Airbnb is facing a potential class action lawsuit in Georgia, over claims that the short-term rental company is not paying its required city and county occupancy taxes.
Attorneys for Cartersville, Hart County, Rome, and Tybee Island filed the federal lawsuit on January 31 in the Northern District of Georgia in Atlanta. The parties claim that Airbnb is violating Georgia law by refusing to collect local excise taxes from Airbnb hosts and forwarding those funds to the local government. The lawsuit also contends that Airbnb violated its own Terms of Service, which notifies its hosts and guests about the collection and disbursement of taxes in certain jurisdictions.
The federal lawsuit has been assigned to U.S. District Chief Judge Thomas Thrash, who will decide whether the litigation will proceed as a class action suit. If approved, the class would include communities across Georgia – potentially more than 100 counties and hundreds of municipalities. The suit seeks declaratory judgment that Airbnb’s business practices related to Georgia taxes are both deceptive and illegal. It also asks for an injunction that would force Airbnb to collect and remit funds owed to Georgia cities and counties. (The lawsuit did not specify the amount of the alleged unpaid taxes).
San Francisco-based Airbnb has not yet publicly responded to the suit. However, on the Airbnb website, the company states that “Airbnb has made agreements with governments to collect and remit local taxes on behalf of hosts; Airbnb calculates these taxes and collects them from guests at the time of booking. Airbnb then remits collected taxes to the applicable tax authority on the hosts’ behalf.” The company lists the locations in which it collects and remits taxes on behalf of its hosts – Georgia is not on that list.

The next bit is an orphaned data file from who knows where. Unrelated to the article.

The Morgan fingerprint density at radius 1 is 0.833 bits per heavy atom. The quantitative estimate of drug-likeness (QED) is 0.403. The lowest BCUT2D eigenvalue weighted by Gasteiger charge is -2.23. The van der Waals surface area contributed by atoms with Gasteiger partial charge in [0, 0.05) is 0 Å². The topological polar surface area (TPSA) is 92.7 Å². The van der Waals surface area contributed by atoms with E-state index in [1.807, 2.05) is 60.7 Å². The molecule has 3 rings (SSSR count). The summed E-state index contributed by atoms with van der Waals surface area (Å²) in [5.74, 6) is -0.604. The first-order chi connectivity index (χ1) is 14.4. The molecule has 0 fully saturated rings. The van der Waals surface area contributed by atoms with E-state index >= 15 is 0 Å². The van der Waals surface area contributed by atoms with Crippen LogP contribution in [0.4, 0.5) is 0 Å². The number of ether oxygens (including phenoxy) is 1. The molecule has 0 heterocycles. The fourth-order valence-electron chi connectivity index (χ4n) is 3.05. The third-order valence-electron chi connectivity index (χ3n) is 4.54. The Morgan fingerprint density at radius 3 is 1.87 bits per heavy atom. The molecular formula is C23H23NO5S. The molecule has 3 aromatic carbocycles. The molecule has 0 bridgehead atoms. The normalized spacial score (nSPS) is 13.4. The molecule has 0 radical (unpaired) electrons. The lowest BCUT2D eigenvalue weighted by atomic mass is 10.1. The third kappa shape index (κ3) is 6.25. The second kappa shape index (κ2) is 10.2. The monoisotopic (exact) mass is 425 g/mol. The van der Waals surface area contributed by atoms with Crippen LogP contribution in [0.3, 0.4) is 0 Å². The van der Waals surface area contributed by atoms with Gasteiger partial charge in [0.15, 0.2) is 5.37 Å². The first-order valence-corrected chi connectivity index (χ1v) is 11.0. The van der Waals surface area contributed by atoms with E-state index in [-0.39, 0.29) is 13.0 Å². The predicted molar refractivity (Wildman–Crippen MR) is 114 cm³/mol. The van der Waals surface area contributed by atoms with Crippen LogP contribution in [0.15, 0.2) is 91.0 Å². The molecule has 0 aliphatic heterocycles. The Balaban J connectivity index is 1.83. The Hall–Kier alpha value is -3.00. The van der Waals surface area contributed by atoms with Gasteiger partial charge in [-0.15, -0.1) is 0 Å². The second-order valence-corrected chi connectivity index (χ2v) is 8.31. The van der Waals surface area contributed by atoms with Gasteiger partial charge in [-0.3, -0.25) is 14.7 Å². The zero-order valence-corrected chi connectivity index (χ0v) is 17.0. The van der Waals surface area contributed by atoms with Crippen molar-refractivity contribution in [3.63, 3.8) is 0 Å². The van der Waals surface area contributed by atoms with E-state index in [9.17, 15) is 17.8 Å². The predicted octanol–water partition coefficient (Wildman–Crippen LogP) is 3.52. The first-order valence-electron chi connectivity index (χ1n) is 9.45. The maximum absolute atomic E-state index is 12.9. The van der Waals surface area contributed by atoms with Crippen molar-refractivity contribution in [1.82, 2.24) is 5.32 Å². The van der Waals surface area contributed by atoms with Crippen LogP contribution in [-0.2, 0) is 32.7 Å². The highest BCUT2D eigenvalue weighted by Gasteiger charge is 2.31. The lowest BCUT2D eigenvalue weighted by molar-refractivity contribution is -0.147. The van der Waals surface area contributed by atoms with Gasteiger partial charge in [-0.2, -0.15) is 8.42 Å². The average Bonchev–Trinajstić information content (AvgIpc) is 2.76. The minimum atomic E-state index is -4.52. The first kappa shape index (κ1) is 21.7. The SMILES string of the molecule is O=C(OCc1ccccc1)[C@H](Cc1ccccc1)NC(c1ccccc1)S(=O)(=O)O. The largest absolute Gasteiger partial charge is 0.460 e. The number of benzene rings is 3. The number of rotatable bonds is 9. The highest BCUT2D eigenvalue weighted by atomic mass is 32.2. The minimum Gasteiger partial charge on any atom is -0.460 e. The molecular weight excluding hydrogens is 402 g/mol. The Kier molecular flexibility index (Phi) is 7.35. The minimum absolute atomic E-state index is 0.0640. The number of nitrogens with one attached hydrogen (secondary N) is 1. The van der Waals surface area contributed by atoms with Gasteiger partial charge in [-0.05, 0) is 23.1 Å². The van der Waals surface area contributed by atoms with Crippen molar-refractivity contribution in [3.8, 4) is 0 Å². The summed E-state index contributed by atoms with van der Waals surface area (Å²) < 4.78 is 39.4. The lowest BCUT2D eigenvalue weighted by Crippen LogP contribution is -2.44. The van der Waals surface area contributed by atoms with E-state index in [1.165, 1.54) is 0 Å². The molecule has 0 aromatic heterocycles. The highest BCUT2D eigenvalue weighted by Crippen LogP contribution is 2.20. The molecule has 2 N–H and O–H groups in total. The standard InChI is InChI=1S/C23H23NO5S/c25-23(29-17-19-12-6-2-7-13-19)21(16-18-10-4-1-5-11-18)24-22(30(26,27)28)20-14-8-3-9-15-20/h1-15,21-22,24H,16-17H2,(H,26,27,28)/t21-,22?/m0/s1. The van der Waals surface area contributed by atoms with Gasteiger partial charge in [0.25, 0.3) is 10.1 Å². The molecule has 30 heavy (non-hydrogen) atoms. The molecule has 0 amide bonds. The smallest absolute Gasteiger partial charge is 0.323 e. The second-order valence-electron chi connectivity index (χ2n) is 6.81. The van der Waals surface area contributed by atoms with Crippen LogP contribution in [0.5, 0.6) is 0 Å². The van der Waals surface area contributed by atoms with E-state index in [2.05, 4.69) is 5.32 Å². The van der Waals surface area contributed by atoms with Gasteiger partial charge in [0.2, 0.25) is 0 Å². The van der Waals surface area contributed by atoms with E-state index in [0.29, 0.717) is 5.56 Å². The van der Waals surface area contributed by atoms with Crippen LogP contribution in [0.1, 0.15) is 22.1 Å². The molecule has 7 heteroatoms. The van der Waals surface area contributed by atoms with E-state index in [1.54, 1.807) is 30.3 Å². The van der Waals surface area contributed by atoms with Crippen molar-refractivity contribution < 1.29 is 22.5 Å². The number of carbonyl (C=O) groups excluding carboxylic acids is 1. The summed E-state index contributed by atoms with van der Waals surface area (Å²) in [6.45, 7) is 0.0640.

Meanwhile, in January 2020, Georgia Governor Brian Kemp signed a new law designed to change how taxes are collected from companies that have an online marketplace. The law, aimed at facilitating the collection of state and local sales tax from online providers, including Airbnb, goes into effect on April 1. It’s unclear how this new law would impact the federal lawsuit. Additionally, Georgia state lawmakers are moving forward with a bill that would prevent bans and regulations that target short-term rental properties. The bill, which passed out of a Georgia House subcommittee on February 3, would still allow for regulations on properties – but only if those regulations are applied equally to both short-term or long-term properties.
Georgia is not the first state to file suit against Airbnb for failure to pay local occupancy taxes. Florida and Hawaii have also gone to court related to its short-term vacation rentals and excise taxes.
As this latest lawsuit continues to develop, we will follow the story and trace the potential impact on Georgia’s Airbnb regulations as well as guest bookings in the state. If you have any questions about the issues related to Georgia property law and regulations, please reach out to Brian M. Douglas & Associates by calling us at (770) 933-9009. Our team of attorneys is experienced in real estate, business planning, and estate planning.